There is only one Obamacare requirement that applies to a company of this size: workers must be notified of the existence of the “healthcare.gov” website, the insurance exchange. That’s all.
The situations of the other two families were a bit more complex. But in each case, they hadn’t attempted to find out what they would have to pay for insurance under Obamacare. In each case, Stern said he found a plan for which they qualified which undercut the “horror stories” they had told Hannity’s viewers.
Assuming Stern’s information is accurate, why did these three couples offer these bogus accounts? We think Stern showed excellent judgment in this rumination as he finished his piece:
STERN: I don’t doubt that these six individuals believe that Obamacare is a disaster; but none of them had even visited the insurance exchange. And some of them appear to have taken actions (Paul Cox, for example) based on a general pessimistic belief about Obamacare. He’s certainly entitled to do so, but Hannity is not entitled to point to Paul’s behavior as an “Obamacare train wreck story” and maintain any credibility that he might have as a journalist.Showing good judgment, Stern didn’t try to plumb the motives of Hannity’s guests. Instead, he rebuked Hannity, the multimillionaire professional broadcaster, who exploited his viewers' ignorance when he broadcast these bogus tales.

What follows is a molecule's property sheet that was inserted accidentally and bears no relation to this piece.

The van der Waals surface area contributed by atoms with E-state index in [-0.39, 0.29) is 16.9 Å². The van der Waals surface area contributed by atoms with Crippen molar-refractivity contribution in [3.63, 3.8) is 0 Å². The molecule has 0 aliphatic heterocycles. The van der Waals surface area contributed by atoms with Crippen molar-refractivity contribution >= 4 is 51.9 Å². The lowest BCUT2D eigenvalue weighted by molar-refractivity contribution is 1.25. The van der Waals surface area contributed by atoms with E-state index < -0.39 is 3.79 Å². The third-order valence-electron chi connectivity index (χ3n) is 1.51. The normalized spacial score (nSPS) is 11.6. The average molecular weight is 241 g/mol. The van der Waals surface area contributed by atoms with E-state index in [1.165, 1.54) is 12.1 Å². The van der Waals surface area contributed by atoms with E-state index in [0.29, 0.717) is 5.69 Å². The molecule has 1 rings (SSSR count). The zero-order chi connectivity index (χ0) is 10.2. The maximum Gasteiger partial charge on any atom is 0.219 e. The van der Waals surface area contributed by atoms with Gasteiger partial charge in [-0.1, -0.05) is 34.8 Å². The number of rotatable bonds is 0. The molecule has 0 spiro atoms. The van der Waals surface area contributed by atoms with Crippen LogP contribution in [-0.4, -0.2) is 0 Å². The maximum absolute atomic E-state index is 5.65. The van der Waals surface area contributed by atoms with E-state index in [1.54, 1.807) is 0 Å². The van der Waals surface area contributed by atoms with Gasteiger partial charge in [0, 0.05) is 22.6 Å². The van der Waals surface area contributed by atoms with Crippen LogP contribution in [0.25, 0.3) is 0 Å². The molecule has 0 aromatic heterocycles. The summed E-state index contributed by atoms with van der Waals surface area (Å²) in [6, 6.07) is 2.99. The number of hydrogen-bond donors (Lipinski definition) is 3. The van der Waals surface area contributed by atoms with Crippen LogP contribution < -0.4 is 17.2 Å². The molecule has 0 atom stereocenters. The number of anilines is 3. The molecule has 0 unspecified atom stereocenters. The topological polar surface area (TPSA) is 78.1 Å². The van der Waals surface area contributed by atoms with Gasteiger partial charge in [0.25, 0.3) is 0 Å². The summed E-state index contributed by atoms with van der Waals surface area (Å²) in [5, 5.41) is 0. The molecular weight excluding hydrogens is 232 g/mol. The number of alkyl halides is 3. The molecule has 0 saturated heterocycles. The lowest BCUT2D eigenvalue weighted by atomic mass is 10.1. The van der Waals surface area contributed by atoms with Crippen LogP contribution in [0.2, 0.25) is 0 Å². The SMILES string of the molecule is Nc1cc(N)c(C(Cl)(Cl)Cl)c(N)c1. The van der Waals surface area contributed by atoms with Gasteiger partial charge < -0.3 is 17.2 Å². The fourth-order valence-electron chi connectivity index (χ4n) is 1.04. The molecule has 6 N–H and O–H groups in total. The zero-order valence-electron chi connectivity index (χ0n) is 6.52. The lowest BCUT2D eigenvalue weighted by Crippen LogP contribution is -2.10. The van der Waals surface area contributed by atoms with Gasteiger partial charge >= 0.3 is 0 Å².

Strangely, the recent shutdown was based almost entirely on a small percentage of Congress’s belief that Obamacare, as Ted Cruz puts it, “is destroying America.” Cruz has rarely given us an example of what he’s talking about. That’s because the best he can do is what Hannity did—exploit people’s ignorance and falsely point to imaginary boogeymen.
Hannity isn’t entitled to broadcast such stories without checking them out, Stern said. Quite correctly, he assailed Hannity for misinforming the 1.45 million people who watched his first airing that night.
(We have no numbers for the program’s re-airings.)
Assuming Stern’s accounts are accurate, he has provided a valuable service. Now we have a question:
Why did this piece appear at Salon? Why hadn’t the New York Times already reported this matter as news, right out on its front page?
For the past fifteen years, we have screamed, yelled, hollered and screeched about a bone-simple point: when broadcasters disinform millions of people, that act qualifies as news. Such incidents should be reported as news on the front page of major newspapers.
For ourselves, we can’t vouch for the accuracy of Stern’s report. But total bullroar is constantly broadcast on Hannity’s program. It ought to qualify as news when voters get disinformed in such ways.
In recent decades, newspapers like the New York Times have agreed to look away from this ongoing train wreck. Liberal journalists have agreed to accept this timorous conduct from the cowardly Times.
All week, we’ll consider manifestations of this ongoing problem. Under present circumstances, Hannity can disinform viewers as much as he likes.
Timorous, trembling, knock-kneed, afraid, the New York Times doesn’t care.